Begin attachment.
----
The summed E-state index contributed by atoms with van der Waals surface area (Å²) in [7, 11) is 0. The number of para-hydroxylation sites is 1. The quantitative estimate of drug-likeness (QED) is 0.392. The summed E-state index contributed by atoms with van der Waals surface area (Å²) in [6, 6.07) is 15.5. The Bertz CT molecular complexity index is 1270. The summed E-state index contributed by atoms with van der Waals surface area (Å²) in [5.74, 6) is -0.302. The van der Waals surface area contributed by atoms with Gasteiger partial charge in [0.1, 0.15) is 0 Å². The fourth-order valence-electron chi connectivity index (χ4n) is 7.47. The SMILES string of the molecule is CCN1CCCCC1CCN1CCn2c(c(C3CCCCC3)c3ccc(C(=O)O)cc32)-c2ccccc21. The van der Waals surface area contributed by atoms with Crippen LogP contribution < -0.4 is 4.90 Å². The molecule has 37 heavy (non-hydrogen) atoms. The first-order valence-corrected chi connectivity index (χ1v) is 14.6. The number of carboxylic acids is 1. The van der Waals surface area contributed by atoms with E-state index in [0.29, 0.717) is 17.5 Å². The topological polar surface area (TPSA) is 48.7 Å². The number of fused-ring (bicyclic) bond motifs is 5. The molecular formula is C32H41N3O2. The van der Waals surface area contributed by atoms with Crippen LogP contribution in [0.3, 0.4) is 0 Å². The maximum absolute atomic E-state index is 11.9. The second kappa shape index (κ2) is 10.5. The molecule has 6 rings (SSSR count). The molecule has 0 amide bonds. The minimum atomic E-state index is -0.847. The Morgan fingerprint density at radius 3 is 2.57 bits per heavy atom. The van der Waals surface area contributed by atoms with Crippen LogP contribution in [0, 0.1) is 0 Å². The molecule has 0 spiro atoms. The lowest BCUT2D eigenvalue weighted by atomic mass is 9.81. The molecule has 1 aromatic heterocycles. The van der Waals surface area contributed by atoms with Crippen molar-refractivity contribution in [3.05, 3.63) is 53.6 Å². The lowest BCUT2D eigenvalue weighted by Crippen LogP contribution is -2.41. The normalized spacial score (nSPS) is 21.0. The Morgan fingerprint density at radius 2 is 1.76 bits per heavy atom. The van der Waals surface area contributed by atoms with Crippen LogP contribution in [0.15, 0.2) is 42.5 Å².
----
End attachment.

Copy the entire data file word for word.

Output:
The summed E-state index contributed by atoms with van der Waals surface area (Å²) in [7, 11) is 0. The number of para-hydroxylation sites is 1. The quantitative estimate of drug-likeness (QED) is 0.392. The summed E-state index contributed by atoms with van der Waals surface area (Å²) in [6, 6.07) is 15.5. The Bertz CT molecular complexity index is 1270. The summed E-state index contributed by atoms with van der Waals surface area (Å²) in [5.74, 6) is -0.302. The van der Waals surface area contributed by atoms with Gasteiger partial charge in [0.1, 0.15) is 0 Å². The fourth-order valence-electron chi connectivity index (χ4n) is 7.47. The SMILES string of the molecule is CCN1CCCCC1CCN1CCn2c(c(C3CCCCC3)c3ccc(C(=O)O)cc32)-c2ccccc21. The van der Waals surface area contributed by atoms with Crippen LogP contribution < -0.4 is 4.90 Å². The molecule has 37 heavy (non-hydrogen) atoms. The first-order valence-corrected chi connectivity index (χ1v) is 14.6. The number of carboxylic acids is 1. The van der Waals surface area contributed by atoms with E-state index in [0.29, 0.717) is 17.5 Å². The topological polar surface area (TPSA) is 48.7 Å². The number of fused-ring (bicyclic) bond motifs is 5. The molecular formula is C32H41N3O2. The van der Waals surface area contributed by atoms with Crippen LogP contribution in [0.3, 0.4) is 0 Å². The maximum absolute atomic E-state index is 11.9. The second kappa shape index (κ2) is 10.5. The molecule has 6 rings (SSSR count). The molecule has 0 amide bonds. The minimum atomic E-state index is -0.847. The Morgan fingerprint density at radius 3 is 2.57 bits per heavy atom. The van der Waals surface area contributed by atoms with Crippen LogP contribution in [0, 0.1) is 0 Å². The molecule has 0 spiro atoms. The lowest BCUT2D eigenvalue weighted by atomic mass is 9.81. The molecule has 1 aromatic heterocycles. The van der Waals surface area contributed by atoms with Crippen molar-refractivity contribution in [3.05, 3.63) is 53.6 Å². The lowest BCUT2D eigenvalue weighted by Crippen LogP contribution is -2.41. The normalized spacial score (nSPS) is 21.0. The Morgan fingerprint density at radius 2 is 1.76 bits per heavy atom. The van der Waals surface area contributed by atoms with Crippen LogP contribution in [0.15, 0.2) is 42.5 Å².